Regarding news of our new hire Stephen wrote up a a welcome post I am sure Rachel Stephens will make the role her own.

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7 Things I learned at Microsoft BUILD 2016

Microsoft Build Image for facebook

  1. I don’t care about Microsoft Ink.
  2. The Ubuntu support is lit. In the keynote Microsoft only talked about bash shell, but basically Windows 10 now supports apt-get, so the Ubuntu userspace is right there. Node.js devs in particular were all excited about the news.
  3. I changed my mind about Microsoft Graph after a great talk by Qi Lu, EVP, Applications and Services Group. The graph of ActiveDirectory, Exchange, Outlook, and Skype apps is an incredible, rich sticky asset, and Microsoft’s REST, JSON, WebSockets API direction makes all the sense. One end point to rule them all, indeed.
  4. Tie that into bot frameworks with some machine learning and Cortana for voice and stuff’s going to get unreal.
  5. Hololens is incredible. Tell me a specific time and then make me wait in line for 30 minutes? Grumpchips. One hour later and I was a kid full of joy and wonder. So immerse. So wow.
  6. Microsoft’s IoT play is all about B2B scenarios. I know right – where the money is.
  7. Xamarin – was like open source, nah let’s not do that anymore, then Microsoft acquired them and it’s all like MIT licensed. And now it’s free. More Test Cloud for more Azure. CI for mobile.

Obviously this is not the most extensive write up ever. But I wanted to get a placeholder down, so here it is. The good far outweighed the bad.

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On Google’s Cloud Posture. GCP Next 2016.

A couple of weeks ago I was in SF at Google Cloud Platform Next 2016, an event designed to show Google is serious about competing in the public cloud market against Amazon Web Services, Microsoft Azure and IBM SoftLayer. The market and even some Googlers have been questioning the firm’s commitment to cloud as a line of business, so the company felt it needed to make a strong statement. Google duly totally over-rotated on personnel-as-proxy-of-seriousness on day one by having not just new cloud lead Diane Green, but also Sundar Pichai, CEO of Google, and then for good measure Eric Schmidt, Chairman of Alphabet all keynote. The session duly considerably overran. Never good on conference chairs. Maybe better to have just Diane next year.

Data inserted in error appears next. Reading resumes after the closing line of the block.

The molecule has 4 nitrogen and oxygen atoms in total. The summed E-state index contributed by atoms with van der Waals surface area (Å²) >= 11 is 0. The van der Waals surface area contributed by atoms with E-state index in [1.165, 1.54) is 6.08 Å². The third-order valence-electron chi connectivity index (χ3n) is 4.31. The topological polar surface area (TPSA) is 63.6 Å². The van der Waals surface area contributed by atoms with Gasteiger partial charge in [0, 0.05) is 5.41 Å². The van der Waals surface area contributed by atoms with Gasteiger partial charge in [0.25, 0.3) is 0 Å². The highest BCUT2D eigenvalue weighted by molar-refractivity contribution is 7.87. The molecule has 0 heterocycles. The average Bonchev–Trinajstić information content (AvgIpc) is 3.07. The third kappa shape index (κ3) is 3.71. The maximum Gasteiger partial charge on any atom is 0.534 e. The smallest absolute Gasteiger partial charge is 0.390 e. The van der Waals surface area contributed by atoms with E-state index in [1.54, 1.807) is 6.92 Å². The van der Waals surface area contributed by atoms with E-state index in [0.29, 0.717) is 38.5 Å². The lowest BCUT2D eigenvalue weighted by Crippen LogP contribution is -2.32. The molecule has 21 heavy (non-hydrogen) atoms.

I actually missed the day one keynote, which may be one reason I came away with a different overall impression from many commentators, who were seemingly underwhelmed.

The Day Two keynote was serious, committed, intelligent and challenging. The structure followed a nice pattern from high level, to low level details.

Google made the clearest commitment so far by any public company, let alone major cloud vendor, to renewable energy, of which more later. But TLDR Thanks Google, I have 3 children, and if Google scale is carbon positive that’s good news for every living thing on the planet, including my little ones.

Google’s Neils Provos then went deep on its layered approach to information security, an impressive framework should pressure competitors to up their game. Google security provides an excellent set of approaches for delivering on  security in the Cloud era. The geopolitical/industrial scene isn’t getting any easier, and information governance in the cloud is going to be a defining issue of our time for governments and businesses. On the flight out to Next I read an article in the FT about military contractors moving into the enterprise security market. Frankly any enterprise that calls BAE or Raytheon before it looks to Google about how to better secure information assets in the Cloud era is doing it wrong.